Today I returned to remeasure the Broad Brook Double Pine which Monica has renamed the Broad Brook Grandmother Pine. Fine by me. I had done one photo measurement of the trunk diameter, and my instinct told me that I was pretty lucky with the result I got because the shape of the trunk is definitely not circular. Plus, I got sloppy and didn't take into account the difference in distance between the reference object and target. I also mis-measured the girth by 0.1 feet at the point I placed the marker because my tape wasn't level going around the tree. When I eliminated the problems, the difference between the computed girth based on the photo measurement and the taped measurement became 5.15 inches. This is to be expected given the shape of the trunk, which is much more elliptical than circular. So, my plan was to measure the trunk's major axis and its minor axis and using them compute the perimeter of the ellipse and then compare it to a tape-measured result. The two images that follow tell the story. The first images show the measurement of the major axis and the computed girth I get using it though it were the diameter of a circular trunk. The second images shows the comparable process for the minor axis, plus the computation of the perimeter of the ellipse from the photo-measured major and minor axes. The girth of Grandmother is 15.2 feet at the center of the reference object. The computed perimeter of the ellipse is 15.04 feet. The difference between the taped result and the perimeter of the ellipse is 1.3%. I think that's remarkable. I probably got lucky, but only to an extent. The photo method is proving itself in these tests.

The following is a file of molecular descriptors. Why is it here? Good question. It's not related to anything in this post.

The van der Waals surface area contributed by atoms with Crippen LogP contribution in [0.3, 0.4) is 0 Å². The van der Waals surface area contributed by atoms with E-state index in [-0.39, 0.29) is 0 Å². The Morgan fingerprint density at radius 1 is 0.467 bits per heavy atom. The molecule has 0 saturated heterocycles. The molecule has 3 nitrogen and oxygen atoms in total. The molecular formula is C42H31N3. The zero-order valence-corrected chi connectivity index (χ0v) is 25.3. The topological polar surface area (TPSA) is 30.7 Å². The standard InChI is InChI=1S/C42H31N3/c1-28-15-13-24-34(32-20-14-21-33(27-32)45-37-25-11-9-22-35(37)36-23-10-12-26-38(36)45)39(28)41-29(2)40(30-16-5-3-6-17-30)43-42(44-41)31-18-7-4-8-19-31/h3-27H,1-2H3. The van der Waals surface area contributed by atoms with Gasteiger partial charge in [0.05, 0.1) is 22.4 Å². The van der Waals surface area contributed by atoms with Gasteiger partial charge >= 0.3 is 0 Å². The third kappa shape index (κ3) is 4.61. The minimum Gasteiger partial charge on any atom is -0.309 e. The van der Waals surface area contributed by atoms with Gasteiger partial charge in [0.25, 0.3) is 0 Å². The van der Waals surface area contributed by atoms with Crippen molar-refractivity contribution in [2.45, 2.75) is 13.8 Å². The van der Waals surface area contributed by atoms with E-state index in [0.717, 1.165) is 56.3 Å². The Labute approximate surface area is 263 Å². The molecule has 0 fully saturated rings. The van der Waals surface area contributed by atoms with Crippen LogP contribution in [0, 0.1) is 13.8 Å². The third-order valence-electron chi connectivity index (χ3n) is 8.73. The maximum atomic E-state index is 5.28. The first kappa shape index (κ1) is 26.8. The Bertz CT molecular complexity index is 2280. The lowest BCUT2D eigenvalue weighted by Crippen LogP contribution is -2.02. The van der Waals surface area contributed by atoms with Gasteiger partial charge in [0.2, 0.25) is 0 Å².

Robert T. Leverett
Co-founder and Executive Director
Native Native Tree Society
Co-founder and President
Friends of Mohawk Trail State Forest